In the last eight years the Cuban vaccine against cattle tick developed by the Center for Genetic Engineering and Biotechnology (CIGB) has produced incomes for more than 20 million dollars to the country, according to director of CIGB, Dr. Mario Pablo Estrada.
The cattle tick is an economically serious external parasite affecting, primarily, cattle. The cattle tick, Rhipicephalus microplus, formerly known as Boophilus microplus, affects primarily cattle but can also infest other species such as sheep, horses, goats, buffaloes, camels, alpacas, llamas and deer.
Estrada, director of the CIGB agricultural research project, belonging to BioCubaFarma business group, told ACN that GAVAC is the only commercial vaccine that exists in the world against this type of parasite. In addition to marketing it in Cuba, it is currently exported to Nicaragua, Mexico, Panama, Venezuela, Colombia and Brazil, and there is interest in several countries in Africa.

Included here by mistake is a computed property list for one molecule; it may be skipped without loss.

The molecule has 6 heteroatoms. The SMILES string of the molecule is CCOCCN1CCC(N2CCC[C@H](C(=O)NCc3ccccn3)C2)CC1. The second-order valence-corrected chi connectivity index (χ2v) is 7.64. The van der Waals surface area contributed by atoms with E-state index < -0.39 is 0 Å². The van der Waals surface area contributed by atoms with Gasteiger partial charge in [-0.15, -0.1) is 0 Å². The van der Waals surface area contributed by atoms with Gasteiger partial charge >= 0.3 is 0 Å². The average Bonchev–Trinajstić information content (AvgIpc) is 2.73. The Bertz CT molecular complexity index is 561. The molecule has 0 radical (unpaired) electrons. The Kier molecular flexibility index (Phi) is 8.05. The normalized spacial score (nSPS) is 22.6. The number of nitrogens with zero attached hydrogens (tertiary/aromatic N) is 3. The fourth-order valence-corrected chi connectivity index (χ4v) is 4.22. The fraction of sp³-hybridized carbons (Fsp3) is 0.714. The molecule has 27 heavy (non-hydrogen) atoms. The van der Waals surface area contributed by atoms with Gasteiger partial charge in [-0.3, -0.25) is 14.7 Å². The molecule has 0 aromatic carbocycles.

The work is being done to extend it to Costa Rica and a clinical trial is undergoing in Australia, and another one in Morocco to apply it in Africa. American universities are also interested in working in the United States with the Cuban product, which enjoys great prestige worldwide. Currently, 99 percent of sanitary control in the world is done using chemicals that contaminate milk, meat, water and grass, and ticks become resistant to them quickly.
Meanwhile, the Cuban vaccine produces antibodies in livestock, the repellent is inside the animal and thus significantly reduces the use of chemicals, and is much more effective, the CIGB expert stated.
Attacking ticks through a biological method such as GAVAC vaccine is much more helpful to the environment, more effective in the long term, is the alternative that science and technology have today to counteract the use of indiscriminate chemicals.